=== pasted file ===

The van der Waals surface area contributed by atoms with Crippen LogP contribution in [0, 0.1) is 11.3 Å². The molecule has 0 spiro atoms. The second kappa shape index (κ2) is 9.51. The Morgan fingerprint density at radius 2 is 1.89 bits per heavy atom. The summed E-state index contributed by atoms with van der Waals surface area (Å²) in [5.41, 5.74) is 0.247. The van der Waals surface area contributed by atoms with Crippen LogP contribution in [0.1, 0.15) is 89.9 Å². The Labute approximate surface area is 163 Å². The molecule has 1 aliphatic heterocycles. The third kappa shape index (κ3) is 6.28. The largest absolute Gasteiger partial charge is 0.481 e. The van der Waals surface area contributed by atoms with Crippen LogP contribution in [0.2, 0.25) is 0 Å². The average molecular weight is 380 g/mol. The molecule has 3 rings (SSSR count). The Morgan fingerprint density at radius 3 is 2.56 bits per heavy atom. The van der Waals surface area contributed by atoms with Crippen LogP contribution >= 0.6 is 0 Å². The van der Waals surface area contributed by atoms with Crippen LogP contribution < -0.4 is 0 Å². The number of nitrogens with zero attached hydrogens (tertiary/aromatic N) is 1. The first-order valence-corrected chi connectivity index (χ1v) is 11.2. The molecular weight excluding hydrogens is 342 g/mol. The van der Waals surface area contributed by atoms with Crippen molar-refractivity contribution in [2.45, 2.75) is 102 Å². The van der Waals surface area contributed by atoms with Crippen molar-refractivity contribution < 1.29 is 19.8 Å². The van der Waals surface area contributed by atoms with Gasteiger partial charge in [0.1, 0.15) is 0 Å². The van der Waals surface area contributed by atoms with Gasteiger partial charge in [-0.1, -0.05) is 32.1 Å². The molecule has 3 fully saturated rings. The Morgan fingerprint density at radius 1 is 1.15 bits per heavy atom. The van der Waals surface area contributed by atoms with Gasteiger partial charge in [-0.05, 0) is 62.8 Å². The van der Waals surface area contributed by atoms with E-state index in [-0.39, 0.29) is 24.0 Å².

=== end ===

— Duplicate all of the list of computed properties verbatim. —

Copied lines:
The van der Waals surface area contributed by atoms with Crippen LogP contribution in [0, 0.1) is 11.3 Å². The molecule has 0 spiro atoms. The second kappa shape index (κ2) is 9.51. The Morgan fingerprint density at radius 2 is 1.89 bits per heavy atom. The summed E-state index contributed by atoms with van der Waals surface area (Å²) in [5.41, 5.74) is 0.247. The van der Waals surface area contributed by atoms with Crippen LogP contribution in [0.1, 0.15) is 89.9 Å². The Labute approximate surface area is 163 Å². The molecule has 1 aliphatic heterocycles. The third kappa shape index (κ3) is 6.28. The largest absolute Gasteiger partial charge is 0.481 e. The van der Waals surface area contributed by atoms with Crippen LogP contribution in [0.2, 0.25) is 0 Å². The average molecular weight is 380 g/mol. The molecule has 3 rings (SSSR count). The Morgan fingerprint density at radius 3 is 2.56 bits per heavy atom. The van der Waals surface area contributed by atoms with Crippen LogP contribution >= 0.6 is 0 Å². The van der Waals surface area contributed by atoms with Crippen LogP contribution < -0.4 is 0 Å². The number of nitrogens with zero attached hydrogens (tertiary/aromatic N) is 1. The first-order valence-corrected chi connectivity index (χ1v) is 11.2. The molecular weight excluding hydrogens is 342 g/mol. The van der Waals surface area contributed by atoms with Crippen molar-refractivity contribution in [2.45, 2.75) is 102 Å². The van der Waals surface area contributed by atoms with Crippen molar-refractivity contribution < 1.29 is 19.8 Å². The van der Waals surface area contributed by atoms with Gasteiger partial charge in [0.1, 0.15) is 0 Å². The van der Waals surface area contributed by atoms with Gasteiger partial charge in [-0.1, -0.05) is 32.1 Å². The molecule has 3 fully saturated rings. The Morgan fingerprint density at radius 1 is 1.15 bits per heavy atom. The van der Waals surface area contributed by atoms with Gasteiger partial charge in [-0.05, 0) is 62.8 Å². The van der Waals surface area contributed by atoms with E-state index in [-0.39, 0.29) is 24.0 Å².